TV Brew: Supergirl and I Take a Break
In case you haven’t noticed the increasing saltiness of my Supergirl articles this season, I have decided to come right out and say it: I can’t watch this show anymore.
I know, dear readers, that we’re only four episodes into the season and the show could totally come back from this rocky path it has chosen, but this viewer is out for a few reasons.
First, this anti-alien, incredibly racist plot has completely put me off the show I once enjoyed. Don’t get me wrong, a show that is able to tackle such a tough subject is clearly one with courageous and skilled writers, but Supergirl is not that show. They definitely attempted to tackle this very relevant-to-its-viewers subject, but they did not do it well. In an attempt to create a racism-motivated villain, different from others that we’ve seen in different stories, we were handed Ben Lockwood and his turn towards the dark side was not one that made sense. Simply put, rather than give us a Voldemort-esque villain, replacing muggle-borns with aliens, we were given a poorly motivated run-of-the-mill racist. While this would have been fine, as we encounter run-of-the-mill racists in real life, we weren’t quite given anything that truly set this one apart from the group. And so, he just became another extremist that has already outlived his expiration date.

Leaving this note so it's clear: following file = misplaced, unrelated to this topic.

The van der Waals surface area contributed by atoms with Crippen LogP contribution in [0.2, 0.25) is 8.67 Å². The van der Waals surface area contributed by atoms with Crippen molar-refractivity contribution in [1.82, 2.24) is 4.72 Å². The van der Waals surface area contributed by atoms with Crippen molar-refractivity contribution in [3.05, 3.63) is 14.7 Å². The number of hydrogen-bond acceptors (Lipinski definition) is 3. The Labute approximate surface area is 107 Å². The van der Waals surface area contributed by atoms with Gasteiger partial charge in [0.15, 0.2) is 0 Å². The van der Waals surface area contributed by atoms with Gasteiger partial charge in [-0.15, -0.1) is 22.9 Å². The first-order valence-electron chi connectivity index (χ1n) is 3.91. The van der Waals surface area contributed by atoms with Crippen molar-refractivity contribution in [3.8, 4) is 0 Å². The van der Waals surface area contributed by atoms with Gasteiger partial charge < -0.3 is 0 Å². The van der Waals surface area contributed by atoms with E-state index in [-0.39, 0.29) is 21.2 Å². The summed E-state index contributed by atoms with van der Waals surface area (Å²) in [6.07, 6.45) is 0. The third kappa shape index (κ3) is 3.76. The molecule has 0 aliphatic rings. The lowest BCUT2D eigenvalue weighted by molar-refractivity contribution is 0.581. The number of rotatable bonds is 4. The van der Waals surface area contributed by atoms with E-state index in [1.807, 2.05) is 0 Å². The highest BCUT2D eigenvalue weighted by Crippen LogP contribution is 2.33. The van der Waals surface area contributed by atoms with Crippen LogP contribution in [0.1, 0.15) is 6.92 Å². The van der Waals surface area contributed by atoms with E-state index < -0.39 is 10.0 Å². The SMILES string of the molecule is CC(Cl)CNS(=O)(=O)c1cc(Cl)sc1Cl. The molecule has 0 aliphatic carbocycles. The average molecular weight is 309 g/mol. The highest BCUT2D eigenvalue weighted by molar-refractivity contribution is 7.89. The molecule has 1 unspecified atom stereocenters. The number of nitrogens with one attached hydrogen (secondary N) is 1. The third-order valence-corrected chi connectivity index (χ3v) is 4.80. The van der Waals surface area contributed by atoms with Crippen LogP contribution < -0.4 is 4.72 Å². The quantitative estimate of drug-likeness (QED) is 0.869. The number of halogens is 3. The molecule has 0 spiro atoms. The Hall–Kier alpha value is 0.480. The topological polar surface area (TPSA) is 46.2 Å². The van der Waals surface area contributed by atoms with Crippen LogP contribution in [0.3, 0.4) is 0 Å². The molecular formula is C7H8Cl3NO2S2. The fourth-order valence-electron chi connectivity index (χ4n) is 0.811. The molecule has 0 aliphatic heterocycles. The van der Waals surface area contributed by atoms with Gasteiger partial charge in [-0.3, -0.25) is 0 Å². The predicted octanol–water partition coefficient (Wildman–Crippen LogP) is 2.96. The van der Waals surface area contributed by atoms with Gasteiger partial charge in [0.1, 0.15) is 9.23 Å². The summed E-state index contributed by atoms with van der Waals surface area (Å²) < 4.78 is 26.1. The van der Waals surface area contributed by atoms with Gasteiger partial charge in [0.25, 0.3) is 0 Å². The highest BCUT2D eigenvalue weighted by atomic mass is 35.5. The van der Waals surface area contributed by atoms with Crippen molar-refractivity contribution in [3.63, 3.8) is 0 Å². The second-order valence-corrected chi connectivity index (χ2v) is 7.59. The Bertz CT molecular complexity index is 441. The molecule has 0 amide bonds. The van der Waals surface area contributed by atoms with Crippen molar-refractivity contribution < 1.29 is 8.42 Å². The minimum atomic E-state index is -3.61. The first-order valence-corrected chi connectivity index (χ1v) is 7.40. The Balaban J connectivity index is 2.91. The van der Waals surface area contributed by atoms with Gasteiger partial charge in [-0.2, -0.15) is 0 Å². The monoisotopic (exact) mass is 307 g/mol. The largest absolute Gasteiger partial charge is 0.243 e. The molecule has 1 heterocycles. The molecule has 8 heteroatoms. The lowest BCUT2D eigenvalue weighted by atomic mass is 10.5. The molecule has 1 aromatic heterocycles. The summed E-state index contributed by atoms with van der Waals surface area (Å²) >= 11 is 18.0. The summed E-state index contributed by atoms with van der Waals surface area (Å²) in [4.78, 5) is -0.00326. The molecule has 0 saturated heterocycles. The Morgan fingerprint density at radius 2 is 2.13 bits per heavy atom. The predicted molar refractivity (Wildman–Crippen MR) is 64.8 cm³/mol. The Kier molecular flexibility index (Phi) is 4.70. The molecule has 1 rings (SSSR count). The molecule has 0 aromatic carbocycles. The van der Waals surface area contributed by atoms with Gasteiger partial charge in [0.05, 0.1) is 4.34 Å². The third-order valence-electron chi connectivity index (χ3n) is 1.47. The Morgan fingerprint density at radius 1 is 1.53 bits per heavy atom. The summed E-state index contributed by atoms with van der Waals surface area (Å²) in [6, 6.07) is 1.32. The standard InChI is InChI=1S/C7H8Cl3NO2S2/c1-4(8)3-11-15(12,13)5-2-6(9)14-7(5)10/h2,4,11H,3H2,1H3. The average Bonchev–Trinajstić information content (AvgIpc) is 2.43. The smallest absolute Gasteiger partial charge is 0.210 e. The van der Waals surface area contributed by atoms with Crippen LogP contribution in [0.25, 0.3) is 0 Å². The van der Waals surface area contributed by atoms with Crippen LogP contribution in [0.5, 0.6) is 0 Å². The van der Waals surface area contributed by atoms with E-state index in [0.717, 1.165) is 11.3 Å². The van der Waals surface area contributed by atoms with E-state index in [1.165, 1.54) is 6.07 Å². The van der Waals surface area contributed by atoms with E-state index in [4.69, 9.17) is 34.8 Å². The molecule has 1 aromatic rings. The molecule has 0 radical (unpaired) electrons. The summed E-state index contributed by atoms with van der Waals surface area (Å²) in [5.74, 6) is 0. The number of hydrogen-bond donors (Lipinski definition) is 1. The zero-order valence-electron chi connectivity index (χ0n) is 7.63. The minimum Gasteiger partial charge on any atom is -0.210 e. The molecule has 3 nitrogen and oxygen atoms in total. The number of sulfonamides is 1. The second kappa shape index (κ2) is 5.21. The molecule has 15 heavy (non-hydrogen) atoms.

Second, the pacing is just so slow. I understand that with a season averaging about 23 episodes in length it is necessary to stretch the story so that the show doesn’t end too quickly. What I don’t understand is the ease with which conflicts are being resolved. Brainy and Alex shouldn’t immediately be okay five minutes after snapping at each other over Brainy’s inability to follow Alex’s leadership; Kara and Alex shouldn’t be able to solve all of their work-related tiffs over pie and wine at the end of every episode; and Alex’s personal struggles with her new leadership role shouldn’t be erased with one motivational speech from
her dad J’onn. Furthermore, I shouldn’t be forced to care about the relationship struggles of James Olsen and Lena Luthor, when it is really just filler for whenever the plot, heaven forbid, starts to move forward.
Thirdly: Red Daughter. So far this season we have been teased with Red Daughter twice, three if you count the shoutout to Kasnia in the season premiere, but we haven’t been given any sort of idea as to what the plan is for her or how she might even remotely fit into this Agent Liberty plot. If she is intended to be a second act to the season, then stop teasing us with her. But if she’s going to be relevant at this point in the show, then just get on with it; this viewer is not one to be endlessly teased with no payoff.
So, unfortunately, Supergirl and I have to take a step back and reevaluate our relationship. I won’t call it an uncoupling, because deep in my heart of hearts I want to give this show another chance. Still, until something spectacular happens this season, this viewer will be spending her Sunday nights elsewhere.
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